C's FRG is putting together a Newcomers Packet for both newlyweds and those spouses new to the Army in general.
Yes, I KNOW that ACS and such offer information and that every post does a newcomers brief. My husband gave me the bag he received that the newcomers brief when he got here. The map wasn't accurate, the pamphlets were overwhelming. It was a bunch of info put into a yellow bag that wasn't welcoming.
What we are looking to put together is the advice you wish someone had told you - or maybe someone did. The little things that spouses tell each other to give little pointers. The things you would have NO CLUE about when you arrive at your first duty station.
It is very much my belief that the reason so many military marriages fail is because the new spouses feel lost, or alone, or like they are "doing something wrong." They take it out on their spouses, their spouses don't understand why they "just don't know" and everything crumbles. When a person has NO IDEA how to answer when someone asks what unit their spouse belongs to they are embarrassed, feel like they are doing something wrong. I strongly believe that knowledge is power. That knowing the little things in this life - that we take for granted after a year or two in it - like knowing how much you need that ID card, and you should only enter the commissary on pay day at your own risk, and when your husband says he has a dining-in to attend you won't see him that evening - knowing the customs and the "rules" (spoken and unspoken) can help us to thrive.
I don't think we should enable spouses. I don't think we should hand them every little thing in the Army world and do it for them. But don't you wish someone had put in a single, small binder - not in a stack of multiple pamphlets and brochures and paper stacks - but in ONE place the basics you need to know when you enter into the Army?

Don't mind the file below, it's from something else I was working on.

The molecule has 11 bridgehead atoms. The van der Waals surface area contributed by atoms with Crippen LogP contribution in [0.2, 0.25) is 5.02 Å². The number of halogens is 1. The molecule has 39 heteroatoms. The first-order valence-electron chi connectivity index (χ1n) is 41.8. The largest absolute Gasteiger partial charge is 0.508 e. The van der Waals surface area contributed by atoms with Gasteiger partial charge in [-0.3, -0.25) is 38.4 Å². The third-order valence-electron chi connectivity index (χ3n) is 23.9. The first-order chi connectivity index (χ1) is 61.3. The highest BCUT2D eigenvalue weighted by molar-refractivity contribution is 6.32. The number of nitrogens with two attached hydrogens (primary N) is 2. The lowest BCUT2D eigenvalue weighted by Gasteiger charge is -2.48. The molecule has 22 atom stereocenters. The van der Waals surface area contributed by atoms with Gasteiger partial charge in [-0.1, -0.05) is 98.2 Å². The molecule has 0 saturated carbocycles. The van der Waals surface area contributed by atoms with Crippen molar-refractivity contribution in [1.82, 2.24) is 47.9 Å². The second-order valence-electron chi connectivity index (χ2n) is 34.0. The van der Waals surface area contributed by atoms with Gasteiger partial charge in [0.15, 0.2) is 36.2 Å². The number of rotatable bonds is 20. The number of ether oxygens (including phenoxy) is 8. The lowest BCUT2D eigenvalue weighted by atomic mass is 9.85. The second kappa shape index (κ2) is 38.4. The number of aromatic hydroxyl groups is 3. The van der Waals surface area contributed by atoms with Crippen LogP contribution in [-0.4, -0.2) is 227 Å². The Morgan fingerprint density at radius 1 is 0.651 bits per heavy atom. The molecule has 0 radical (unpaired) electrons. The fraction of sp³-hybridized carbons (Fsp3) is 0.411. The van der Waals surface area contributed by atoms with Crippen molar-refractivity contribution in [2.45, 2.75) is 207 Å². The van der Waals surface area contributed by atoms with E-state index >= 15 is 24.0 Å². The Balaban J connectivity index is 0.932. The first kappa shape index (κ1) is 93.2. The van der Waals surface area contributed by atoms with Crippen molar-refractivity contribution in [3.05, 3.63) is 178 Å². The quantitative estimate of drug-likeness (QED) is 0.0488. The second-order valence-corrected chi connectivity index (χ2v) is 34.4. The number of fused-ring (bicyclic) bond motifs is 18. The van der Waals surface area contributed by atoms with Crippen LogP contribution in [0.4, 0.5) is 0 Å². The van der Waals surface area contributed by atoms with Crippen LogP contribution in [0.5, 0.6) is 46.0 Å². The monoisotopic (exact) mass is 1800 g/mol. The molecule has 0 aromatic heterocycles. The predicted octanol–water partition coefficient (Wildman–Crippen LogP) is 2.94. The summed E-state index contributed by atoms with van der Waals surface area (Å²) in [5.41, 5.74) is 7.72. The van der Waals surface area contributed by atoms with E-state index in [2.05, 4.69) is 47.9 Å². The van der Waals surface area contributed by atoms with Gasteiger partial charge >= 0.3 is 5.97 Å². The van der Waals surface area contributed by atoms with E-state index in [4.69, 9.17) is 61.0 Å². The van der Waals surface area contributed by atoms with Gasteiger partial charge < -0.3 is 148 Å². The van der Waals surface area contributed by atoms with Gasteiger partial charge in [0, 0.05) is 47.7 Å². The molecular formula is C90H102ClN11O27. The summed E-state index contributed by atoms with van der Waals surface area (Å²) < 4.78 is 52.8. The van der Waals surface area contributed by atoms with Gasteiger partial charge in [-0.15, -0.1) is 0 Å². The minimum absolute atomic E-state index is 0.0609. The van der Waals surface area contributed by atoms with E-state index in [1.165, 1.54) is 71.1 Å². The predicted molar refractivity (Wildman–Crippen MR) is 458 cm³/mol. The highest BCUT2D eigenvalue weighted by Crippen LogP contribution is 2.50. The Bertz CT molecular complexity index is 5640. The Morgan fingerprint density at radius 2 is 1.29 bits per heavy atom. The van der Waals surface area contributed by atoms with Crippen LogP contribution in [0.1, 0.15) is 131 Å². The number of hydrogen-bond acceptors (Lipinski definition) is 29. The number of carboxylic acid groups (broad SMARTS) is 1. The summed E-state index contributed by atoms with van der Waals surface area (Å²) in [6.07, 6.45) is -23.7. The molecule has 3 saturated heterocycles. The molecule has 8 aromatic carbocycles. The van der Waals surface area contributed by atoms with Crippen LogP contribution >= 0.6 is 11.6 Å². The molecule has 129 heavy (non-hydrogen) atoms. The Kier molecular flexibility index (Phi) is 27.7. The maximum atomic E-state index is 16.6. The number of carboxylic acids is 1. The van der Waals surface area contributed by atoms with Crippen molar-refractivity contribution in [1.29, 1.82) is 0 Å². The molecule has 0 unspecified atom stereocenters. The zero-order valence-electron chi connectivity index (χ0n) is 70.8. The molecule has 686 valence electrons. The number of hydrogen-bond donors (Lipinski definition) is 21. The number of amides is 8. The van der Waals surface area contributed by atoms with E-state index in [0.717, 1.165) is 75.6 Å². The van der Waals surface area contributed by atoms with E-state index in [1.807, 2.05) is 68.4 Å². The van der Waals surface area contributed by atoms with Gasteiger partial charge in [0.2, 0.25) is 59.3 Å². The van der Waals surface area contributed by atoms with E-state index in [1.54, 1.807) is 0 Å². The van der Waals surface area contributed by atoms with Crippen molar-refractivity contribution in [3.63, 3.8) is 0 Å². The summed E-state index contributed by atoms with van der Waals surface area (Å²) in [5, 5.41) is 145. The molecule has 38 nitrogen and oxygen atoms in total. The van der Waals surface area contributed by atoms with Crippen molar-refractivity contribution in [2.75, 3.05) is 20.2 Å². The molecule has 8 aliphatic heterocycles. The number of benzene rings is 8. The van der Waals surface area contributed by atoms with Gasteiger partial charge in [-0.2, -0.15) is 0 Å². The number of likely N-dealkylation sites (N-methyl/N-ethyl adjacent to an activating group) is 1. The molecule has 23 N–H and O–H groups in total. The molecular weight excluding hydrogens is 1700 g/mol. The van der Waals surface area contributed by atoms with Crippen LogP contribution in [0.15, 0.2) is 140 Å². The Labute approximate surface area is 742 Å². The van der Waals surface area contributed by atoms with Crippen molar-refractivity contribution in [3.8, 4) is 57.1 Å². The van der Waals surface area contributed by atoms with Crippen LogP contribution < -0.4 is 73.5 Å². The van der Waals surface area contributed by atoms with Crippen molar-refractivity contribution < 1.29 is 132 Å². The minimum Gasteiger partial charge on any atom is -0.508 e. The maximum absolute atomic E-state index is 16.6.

I think by knowing the spouses in your unit, letting them know you, just having the contact does more than most realize. Maybe giving a new spouse a tour of post if you can find a moment. Letting them know which entrance of the hospital is better for whichever clinic so they don't maneuver that double stroller through a tri-level parking area just to find out they have to go to the complete other end and that if they had parked on the other (single-level) side, through that OTHER entrance they wouldn't have gone through the hassle, the stress.
It's the little things, understanding the ranks, knowing what the bajillion acronyms mean (at least the critical ones), understanding just what your spouse DOES, can mean the world for that new spouse.
So what do you wish you had known? What moments would having a certain simple piece of info that you know now but didn't know then have changed things for the positive? What did a seasoned spouse tell you that really helped you out? What do you wish you would have known when you entered into this life?
Your can help many of the newbies out there. Even if it is just one ... that one spouse helps another, and then another, and another. It keeps going, gets stronger.
Maybe you never just help one.
So ... what do you wish you would have known?